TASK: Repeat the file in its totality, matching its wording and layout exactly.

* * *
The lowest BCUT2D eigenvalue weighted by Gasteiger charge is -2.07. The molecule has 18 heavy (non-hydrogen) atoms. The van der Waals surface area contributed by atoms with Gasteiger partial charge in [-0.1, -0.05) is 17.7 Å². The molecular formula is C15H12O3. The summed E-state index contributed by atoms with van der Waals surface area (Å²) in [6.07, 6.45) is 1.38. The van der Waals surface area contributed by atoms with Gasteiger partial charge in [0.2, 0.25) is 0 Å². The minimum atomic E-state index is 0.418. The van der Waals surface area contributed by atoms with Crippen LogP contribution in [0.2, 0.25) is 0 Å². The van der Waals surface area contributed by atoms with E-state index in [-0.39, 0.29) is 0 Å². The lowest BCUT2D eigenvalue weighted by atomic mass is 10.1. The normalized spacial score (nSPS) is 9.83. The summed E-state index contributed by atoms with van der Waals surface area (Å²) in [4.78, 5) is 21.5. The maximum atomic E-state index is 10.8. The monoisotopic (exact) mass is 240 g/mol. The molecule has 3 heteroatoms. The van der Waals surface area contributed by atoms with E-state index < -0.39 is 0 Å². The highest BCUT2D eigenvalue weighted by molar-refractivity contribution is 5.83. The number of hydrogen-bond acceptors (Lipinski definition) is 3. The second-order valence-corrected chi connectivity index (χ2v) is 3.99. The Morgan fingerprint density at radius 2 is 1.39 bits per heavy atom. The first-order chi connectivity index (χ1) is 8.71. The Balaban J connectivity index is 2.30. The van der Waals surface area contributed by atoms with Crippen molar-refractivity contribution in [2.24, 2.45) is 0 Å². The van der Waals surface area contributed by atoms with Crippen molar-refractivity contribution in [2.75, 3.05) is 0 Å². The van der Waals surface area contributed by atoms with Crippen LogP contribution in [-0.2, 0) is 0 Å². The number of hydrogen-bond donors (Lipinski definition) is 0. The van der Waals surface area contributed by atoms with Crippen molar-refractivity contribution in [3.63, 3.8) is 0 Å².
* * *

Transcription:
The lowest BCUT2D eigenvalue weighted by Gasteiger charge is -2.07. The molecule has 18 heavy (non-hydrogen) atoms. The van der Waals surface area contributed by atoms with Gasteiger partial charge in [-0.1, -0.05) is 17.7 Å². The molecular formula is C15H12O3. The summed E-state index contributed by atoms with van der Waals surface area (Å²) in [6.07, 6.45) is 1.38. The van der Waals surface area contributed by atoms with Gasteiger partial charge in [0.2, 0.25) is 0 Å². The minimum atomic E-state index is 0.418. The van der Waals surface area contributed by atoms with Crippen LogP contribution in [0.2, 0.25) is 0 Å². The van der Waals surface area contributed by atoms with E-state index in [-0.39, 0.29) is 0 Å². The lowest BCUT2D eigenvalue weighted by atomic mass is 10.1. The normalized spacial score (nSPS) is 9.83. The summed E-state index contributed by atoms with van der Waals surface area (Å²) in [4.78, 5) is 21.5. The maximum atomic E-state index is 10.8. The monoisotopic (exact) mass is 240 g/mol. The molecule has 3 heteroatoms. The van der Waals surface area contributed by atoms with E-state index < -0.39 is 0 Å². The highest BCUT2D eigenvalue weighted by molar-refractivity contribution is 5.83. The number of hydrogen-bond acceptors (Lipinski definition) is 3. The second-order valence-corrected chi connectivity index (χ2v) is 3.99. The Morgan fingerprint density at radius 2 is 1.39 bits per heavy atom. The first-order chi connectivity index (χ1) is 8.71. The Balaban J connectivity index is 2.30. The van der Waals surface area contributed by atoms with Crippen molar-refractivity contribution in [2.24, 2.45) is 0 Å². The van der Waals surface area contributed by atoms with Crippen molar-refractivity contribution in [2.75, 3.05) is 0 Å². The van der Waals surface area contributed by atoms with Crippen LogP contribution in [-0.2, 0) is 0 Å². The number of hydrogen-bond donors (Lipinski definition) is 0. The van der Waals surface area contributed by atoms with Crippen molar-refractivity contribution in [3.63, 3.8) is 0 Å².